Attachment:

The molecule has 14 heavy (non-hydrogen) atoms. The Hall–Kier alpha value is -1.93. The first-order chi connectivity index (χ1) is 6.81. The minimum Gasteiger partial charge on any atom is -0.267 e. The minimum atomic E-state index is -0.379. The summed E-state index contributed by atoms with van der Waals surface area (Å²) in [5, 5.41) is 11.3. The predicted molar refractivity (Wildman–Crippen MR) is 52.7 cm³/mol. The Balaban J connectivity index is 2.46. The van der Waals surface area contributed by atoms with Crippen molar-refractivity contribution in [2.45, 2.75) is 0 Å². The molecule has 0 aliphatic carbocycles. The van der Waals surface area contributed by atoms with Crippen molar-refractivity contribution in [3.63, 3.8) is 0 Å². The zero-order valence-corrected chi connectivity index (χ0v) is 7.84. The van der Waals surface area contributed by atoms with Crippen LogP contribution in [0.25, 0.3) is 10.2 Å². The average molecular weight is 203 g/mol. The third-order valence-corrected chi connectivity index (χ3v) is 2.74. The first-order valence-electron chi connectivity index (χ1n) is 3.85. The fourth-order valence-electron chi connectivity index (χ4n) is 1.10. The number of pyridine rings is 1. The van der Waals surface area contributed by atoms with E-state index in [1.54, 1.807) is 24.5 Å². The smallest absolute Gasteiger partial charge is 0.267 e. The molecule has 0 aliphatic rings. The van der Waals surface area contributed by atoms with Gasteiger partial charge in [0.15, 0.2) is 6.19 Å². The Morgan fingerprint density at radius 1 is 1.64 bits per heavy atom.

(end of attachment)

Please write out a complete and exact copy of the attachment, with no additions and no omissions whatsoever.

The molecule has 14 heavy (non-hydrogen) atoms. The Hall–Kier alpha value is -1.93. The first-order chi connectivity index (χ1) is 6.81. The minimum Gasteiger partial charge on any atom is -0.267 e. The minimum atomic E-state index is -0.379. The summed E-state index contributed by atoms with van der Waals surface area (Å²) in [5, 5.41) is 11.3. The predicted molar refractivity (Wildman–Crippen MR) is 52.7 cm³/mol. The Balaban J connectivity index is 2.46. The van der Waals surface area contributed by atoms with Crippen molar-refractivity contribution in [2.45, 2.75) is 0 Å². The molecule has 0 aliphatic carbocycles. The van der Waals surface area contributed by atoms with Crippen molar-refractivity contribution in [3.63, 3.8) is 0 Å². The zero-order valence-corrected chi connectivity index (χ0v) is 7.84. The van der Waals surface area contributed by atoms with Crippen LogP contribution in [0.25, 0.3) is 10.2 Å². The average molecular weight is 203 g/mol. The third-order valence-corrected chi connectivity index (χ3v) is 2.74. The first-order valence-electron chi connectivity index (χ1n) is 3.85. The fourth-order valence-electron chi connectivity index (χ4n) is 1.10. The number of pyridine rings is 1. The van der Waals surface area contributed by atoms with E-state index in [1.54, 1.807) is 24.5 Å². The smallest absolute Gasteiger partial charge is 0.267 e. The molecule has 0 aliphatic rings. The van der Waals surface area contributed by atoms with Gasteiger partial charge in [0.15, 0.2) is 6.19 Å². The Morgan fingerprint density at radius 1 is 1.64 bits per heavy atom.